EMDC a Perfect Fit for Recent Grad

Joshua Neill (EMDC '20) found all he was looking for in a Master's program in EMDC — plus a new job as vice president at Keystone National Group.

When Joshua Neill (EMDC '20) began looking at Master’s programs, he had a lot of factors to consider. A priority was attending a top-tier university and enrolling in a program that would be an asset to his career. Also, he wanted to take classes that were flexible to his schedule so he could continue his work as a development manager. Most important, though, was evaluating the opportunity cost. Neill didn’t want to sacrifice his compensation while simultaneously paying for school.

All of those elements led him to Northwestern Engineering's Master of Science in Executive Management for Design and Construction (EMDC) program. Now a vice president at Keystone National Group — a job he started while in the program — Neill said EMDC was well worth it.

“I was able to select classes offered through Northwestern Engineering and the Kellogg School of Management, and Dr. Krizek’s curriculum flexibility is ultimately why I decided to go with EMDC at Northwestern,” Neill said. “The program was rigorous, but directly applicable. I didn’t have to find some arbitrary event to reference as a case study. I could take what I was actually working on in my current position and present it to other experienced professionals and get real feedback.

“Our professors have deep experience in the courses they teach, so they had a lot of sage advice that I couldn’t find in a textbook. And trust me, I’ve read almost every book on the market.”

Neill credited adjunct professor Joseph Santucci with having a great impact on his time in the EMDC program. In early 2020, Santucci explained the importance of conservative real estate underwriting practices, and how businesses can ultimately weather any storm by focusing on the disciplined underwriting in each deal. That advice turned out to be prophetic. A few weeks later, the COVID-19 pandemic shook up nearly every aspect of work and daily life, and Santucci’s lessons directly helped Neill at Keystone.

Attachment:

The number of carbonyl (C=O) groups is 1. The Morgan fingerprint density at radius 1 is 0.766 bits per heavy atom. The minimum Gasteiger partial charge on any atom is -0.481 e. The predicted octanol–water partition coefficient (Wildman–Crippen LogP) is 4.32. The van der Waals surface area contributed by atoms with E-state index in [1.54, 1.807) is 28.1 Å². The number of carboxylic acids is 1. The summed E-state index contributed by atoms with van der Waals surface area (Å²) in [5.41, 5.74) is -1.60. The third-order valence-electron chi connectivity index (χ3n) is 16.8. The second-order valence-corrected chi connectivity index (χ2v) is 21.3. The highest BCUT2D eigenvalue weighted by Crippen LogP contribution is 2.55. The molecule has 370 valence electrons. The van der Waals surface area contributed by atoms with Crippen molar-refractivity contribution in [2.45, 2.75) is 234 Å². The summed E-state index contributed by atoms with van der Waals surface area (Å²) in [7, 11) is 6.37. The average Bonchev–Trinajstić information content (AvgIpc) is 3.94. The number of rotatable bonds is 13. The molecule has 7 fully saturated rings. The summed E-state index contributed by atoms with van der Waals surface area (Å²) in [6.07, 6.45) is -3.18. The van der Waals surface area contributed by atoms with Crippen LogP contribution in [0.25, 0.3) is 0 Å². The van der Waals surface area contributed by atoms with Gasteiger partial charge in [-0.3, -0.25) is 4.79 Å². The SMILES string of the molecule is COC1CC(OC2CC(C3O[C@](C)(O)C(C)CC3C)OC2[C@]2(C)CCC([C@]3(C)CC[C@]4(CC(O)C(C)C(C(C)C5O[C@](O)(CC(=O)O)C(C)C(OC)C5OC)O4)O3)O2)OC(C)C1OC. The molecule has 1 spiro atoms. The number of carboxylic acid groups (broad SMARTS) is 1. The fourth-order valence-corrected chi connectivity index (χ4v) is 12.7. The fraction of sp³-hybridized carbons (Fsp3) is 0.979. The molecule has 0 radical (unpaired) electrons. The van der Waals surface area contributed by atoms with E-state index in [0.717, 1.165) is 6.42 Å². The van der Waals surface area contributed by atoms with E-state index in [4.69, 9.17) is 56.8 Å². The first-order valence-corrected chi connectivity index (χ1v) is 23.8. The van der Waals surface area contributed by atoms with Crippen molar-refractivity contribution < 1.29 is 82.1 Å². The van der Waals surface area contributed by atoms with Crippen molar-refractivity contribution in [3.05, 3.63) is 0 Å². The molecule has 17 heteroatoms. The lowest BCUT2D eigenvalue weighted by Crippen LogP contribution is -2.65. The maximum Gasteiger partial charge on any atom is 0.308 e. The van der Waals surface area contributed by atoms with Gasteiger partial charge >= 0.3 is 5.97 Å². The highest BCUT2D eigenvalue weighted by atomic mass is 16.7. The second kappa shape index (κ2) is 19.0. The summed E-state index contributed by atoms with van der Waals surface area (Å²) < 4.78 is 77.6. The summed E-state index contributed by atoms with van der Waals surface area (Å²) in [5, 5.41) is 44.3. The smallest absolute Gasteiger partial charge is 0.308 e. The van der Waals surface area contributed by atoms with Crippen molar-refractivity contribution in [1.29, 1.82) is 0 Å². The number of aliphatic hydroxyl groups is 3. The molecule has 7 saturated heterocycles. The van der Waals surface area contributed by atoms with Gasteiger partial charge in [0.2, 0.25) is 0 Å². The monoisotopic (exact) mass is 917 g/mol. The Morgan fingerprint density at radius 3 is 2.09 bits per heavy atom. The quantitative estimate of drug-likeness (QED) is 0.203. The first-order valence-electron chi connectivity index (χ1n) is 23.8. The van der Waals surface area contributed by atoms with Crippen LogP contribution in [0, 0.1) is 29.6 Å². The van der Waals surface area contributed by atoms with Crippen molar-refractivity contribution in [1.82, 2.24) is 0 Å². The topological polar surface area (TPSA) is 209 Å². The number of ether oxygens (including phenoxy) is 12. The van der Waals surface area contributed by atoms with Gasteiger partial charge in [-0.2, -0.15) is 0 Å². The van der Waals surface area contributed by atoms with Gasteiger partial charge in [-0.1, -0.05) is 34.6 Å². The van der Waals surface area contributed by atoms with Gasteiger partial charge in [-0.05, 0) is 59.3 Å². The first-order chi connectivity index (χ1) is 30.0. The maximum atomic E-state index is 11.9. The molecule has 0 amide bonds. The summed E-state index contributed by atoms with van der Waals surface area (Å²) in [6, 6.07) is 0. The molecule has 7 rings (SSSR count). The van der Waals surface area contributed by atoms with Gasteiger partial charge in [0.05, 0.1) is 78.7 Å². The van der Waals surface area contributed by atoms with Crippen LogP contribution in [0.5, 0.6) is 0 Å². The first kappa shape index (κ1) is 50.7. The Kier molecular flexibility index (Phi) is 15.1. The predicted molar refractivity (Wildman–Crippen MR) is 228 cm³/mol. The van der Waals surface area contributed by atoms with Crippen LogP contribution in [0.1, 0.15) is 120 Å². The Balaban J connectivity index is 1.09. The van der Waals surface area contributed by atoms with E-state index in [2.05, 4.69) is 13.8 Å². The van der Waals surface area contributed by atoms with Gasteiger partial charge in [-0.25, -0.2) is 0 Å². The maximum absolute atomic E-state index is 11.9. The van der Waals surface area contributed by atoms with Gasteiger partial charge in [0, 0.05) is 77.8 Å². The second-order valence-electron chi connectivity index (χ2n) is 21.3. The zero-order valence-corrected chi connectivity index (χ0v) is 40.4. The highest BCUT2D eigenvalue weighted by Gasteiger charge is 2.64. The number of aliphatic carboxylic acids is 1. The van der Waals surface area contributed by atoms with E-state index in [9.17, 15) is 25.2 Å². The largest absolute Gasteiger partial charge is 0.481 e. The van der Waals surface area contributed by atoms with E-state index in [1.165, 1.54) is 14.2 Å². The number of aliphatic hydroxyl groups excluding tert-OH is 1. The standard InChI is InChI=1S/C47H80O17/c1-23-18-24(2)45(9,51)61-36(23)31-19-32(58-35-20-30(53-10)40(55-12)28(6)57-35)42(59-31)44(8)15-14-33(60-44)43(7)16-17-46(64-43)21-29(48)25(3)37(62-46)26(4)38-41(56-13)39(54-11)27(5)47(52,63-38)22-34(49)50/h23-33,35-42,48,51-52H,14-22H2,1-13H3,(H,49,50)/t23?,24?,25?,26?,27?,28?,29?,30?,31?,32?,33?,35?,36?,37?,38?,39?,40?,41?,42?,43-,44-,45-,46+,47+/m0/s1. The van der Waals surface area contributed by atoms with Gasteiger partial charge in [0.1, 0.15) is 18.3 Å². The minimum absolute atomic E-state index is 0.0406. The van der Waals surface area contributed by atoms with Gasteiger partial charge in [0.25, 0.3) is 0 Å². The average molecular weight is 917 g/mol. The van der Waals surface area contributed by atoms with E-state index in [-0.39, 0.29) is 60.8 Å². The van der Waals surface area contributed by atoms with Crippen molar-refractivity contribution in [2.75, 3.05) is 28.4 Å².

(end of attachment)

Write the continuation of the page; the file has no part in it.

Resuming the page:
Because all students have a background in engineering and construction allows the classes to operate at a higher level. In an operations class, students studied the details of the BP Oil Spill of 2010 and how the company responded. Because the students understood the engineering and science behind why the spill took place, they could focus on the decisions to fix the problem.

"When we are learning about management or communication, it is all in the context of engineering or construction," he said. "Engineering, operations, construction, I can apply those lessons directly in my day-to-day."

Neill valued how the professors helped students examine their work through a wider lens. During the day-to-day grind of a job, he said he really focuses on specific details. But in training for executive positions, Neill realized the importance of seeing the big picture.

“Having those conversations for two hours a night, two to four days a week, was really helpful for me to grasp a macro view," he said. "Engineering and construction are really focused on details, so it was helpful to zoom out.”

Neill had a lot of requirements when he considered Master's programs, but as he looked back on his time in EMDC, he confessed that the program checked off everything on his list — and then some.  

"The program required me to commit a great deal of time, focus, and effort," he said. "It was a springboard for my career and helped me land the role I have today. The returns are worth the investment."

McCormick News Article